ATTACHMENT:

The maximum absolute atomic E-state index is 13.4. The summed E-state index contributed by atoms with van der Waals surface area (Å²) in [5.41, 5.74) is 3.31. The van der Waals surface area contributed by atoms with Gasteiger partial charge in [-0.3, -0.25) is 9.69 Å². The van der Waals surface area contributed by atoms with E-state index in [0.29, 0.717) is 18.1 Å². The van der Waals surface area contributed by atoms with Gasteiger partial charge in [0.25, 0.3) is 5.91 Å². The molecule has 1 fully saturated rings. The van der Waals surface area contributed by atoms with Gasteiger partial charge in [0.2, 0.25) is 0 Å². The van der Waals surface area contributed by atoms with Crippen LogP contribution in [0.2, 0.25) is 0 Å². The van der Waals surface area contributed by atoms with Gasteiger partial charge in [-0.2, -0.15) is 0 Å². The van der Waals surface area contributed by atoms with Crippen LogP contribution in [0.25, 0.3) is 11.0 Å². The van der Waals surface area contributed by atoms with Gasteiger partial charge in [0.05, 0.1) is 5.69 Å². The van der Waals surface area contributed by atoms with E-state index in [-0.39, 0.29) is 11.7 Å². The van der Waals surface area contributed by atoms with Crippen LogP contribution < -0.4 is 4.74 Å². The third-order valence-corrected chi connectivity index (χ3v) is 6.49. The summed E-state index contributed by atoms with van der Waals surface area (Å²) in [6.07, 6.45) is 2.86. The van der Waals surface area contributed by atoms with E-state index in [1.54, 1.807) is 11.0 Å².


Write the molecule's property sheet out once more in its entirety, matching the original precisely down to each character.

The maximum absolute atomic E-state index is 13.4. The summed E-state index contributed by atoms with van der Waals surface area (Å²) in [5.41, 5.74) is 3.31. The van der Waals surface area contributed by atoms with Gasteiger partial charge in [-0.3, -0.25) is 9.69 Å². The van der Waals surface area contributed by atoms with E-state index in [0.29, 0.717) is 18.1 Å². The van der Waals surface area contributed by atoms with Gasteiger partial charge in [0.25, 0.3) is 5.91 Å². The molecule has 1 fully saturated rings. The van der Waals surface area contributed by atoms with Gasteiger partial charge in [0.2, 0.25) is 0 Å². The van der Waals surface area contributed by atoms with Crippen LogP contribution in [0.2, 0.25) is 0 Å². The van der Waals surface area contributed by atoms with Gasteiger partial charge in [-0.2, -0.15) is 0 Å². The van der Waals surface area contributed by atoms with Crippen LogP contribution in [0.25, 0.3) is 11.0 Å². The van der Waals surface area contributed by atoms with Gasteiger partial charge in [0.05, 0.1) is 5.69 Å². The van der Waals surface area contributed by atoms with E-state index in [-0.39, 0.29) is 11.7 Å². The van der Waals surface area contributed by atoms with Crippen LogP contribution < -0.4 is 4.74 Å². The third-order valence-corrected chi connectivity index (χ3v) is 6.49. The summed E-state index contributed by atoms with van der Waals surface area (Å²) in [6.07, 6.45) is 2.86. The van der Waals surface area contributed by atoms with E-state index in [1.54, 1.807) is 11.0 Å².